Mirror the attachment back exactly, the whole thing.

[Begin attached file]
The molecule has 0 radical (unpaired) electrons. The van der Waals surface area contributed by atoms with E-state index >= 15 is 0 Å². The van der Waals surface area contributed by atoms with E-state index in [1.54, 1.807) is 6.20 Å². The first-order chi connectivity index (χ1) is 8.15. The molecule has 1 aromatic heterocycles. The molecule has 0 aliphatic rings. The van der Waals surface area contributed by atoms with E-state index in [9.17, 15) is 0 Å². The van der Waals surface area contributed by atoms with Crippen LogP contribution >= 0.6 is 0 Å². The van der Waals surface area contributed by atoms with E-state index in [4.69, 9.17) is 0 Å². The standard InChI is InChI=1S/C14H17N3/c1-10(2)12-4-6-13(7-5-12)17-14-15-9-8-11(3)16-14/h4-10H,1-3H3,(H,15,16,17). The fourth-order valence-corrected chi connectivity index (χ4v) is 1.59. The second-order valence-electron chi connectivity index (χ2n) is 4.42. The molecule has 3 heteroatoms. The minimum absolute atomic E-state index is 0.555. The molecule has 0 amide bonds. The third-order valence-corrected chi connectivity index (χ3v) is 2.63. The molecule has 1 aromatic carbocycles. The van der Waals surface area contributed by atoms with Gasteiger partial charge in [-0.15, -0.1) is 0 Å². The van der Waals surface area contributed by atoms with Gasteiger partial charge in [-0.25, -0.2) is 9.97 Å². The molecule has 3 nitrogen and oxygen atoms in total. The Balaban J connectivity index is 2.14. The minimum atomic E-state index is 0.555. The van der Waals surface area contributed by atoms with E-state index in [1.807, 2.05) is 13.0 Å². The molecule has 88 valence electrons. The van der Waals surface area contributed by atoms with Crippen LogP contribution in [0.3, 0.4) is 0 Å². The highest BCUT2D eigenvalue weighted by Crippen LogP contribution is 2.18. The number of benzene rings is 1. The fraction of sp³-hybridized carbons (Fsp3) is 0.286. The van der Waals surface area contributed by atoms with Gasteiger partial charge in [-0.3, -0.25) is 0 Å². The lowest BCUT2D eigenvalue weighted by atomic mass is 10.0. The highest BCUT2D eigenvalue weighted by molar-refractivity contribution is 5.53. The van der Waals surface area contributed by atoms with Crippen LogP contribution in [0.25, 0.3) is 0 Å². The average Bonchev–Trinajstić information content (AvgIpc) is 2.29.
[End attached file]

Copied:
The molecule has 0 radical (unpaired) electrons. The van der Waals surface area contributed by atoms with E-state index >= 15 is 0 Å². The van der Waals surface area contributed by atoms with E-state index in [1.54, 1.807) is 6.20 Å². The first-order chi connectivity index (χ1) is 8.15. The molecule has 1 aromatic heterocycles. The molecule has 0 aliphatic rings. The van der Waals surface area contributed by atoms with E-state index in [9.17, 15) is 0 Å². The van der Waals surface area contributed by atoms with Crippen LogP contribution >= 0.6 is 0 Å². The van der Waals surface area contributed by atoms with E-state index in [4.69, 9.17) is 0 Å². The standard InChI is InChI=1S/C14H17N3/c1-10(2)12-4-6-13(7-5-12)17-14-15-9-8-11(3)16-14/h4-10H,1-3H3,(H,15,16,17). The fourth-order valence-corrected chi connectivity index (χ4v) is 1.59. The second-order valence-electron chi connectivity index (χ2n) is 4.42. The molecule has 3 heteroatoms. The minimum absolute atomic E-state index is 0.555. The molecule has 0 amide bonds. The third-order valence-corrected chi connectivity index (χ3v) is 2.63. The molecule has 1 aromatic carbocycles. The van der Waals surface area contributed by atoms with Gasteiger partial charge in [-0.15, -0.1) is 0 Å². The van der Waals surface area contributed by atoms with Gasteiger partial charge in [-0.25, -0.2) is 9.97 Å². The molecule has 3 nitrogen and oxygen atoms in total. The Balaban J connectivity index is 2.14. The minimum atomic E-state index is 0.555. The van der Waals surface area contributed by atoms with E-state index in [1.807, 2.05) is 13.0 Å². The molecule has 88 valence electrons. The van der Waals surface area contributed by atoms with Crippen LogP contribution in [0.3, 0.4) is 0 Å². The highest BCUT2D eigenvalue weighted by Crippen LogP contribution is 2.18. The number of benzene rings is 1. The fraction of sp³-hybridized carbons (Fsp3) is 0.286. The van der Waals surface area contributed by atoms with Gasteiger partial charge in [-0.3, -0.25) is 0 Å². The lowest BCUT2D eigenvalue weighted by atomic mass is 10.0. The highest BCUT2D eigenvalue weighted by molar-refractivity contribution is 5.53. The van der Waals surface area contributed by atoms with Crippen LogP contribution in [0.25, 0.3) is 0 Å². The average Bonchev–Trinajstić information content (AvgIpc) is 2.29.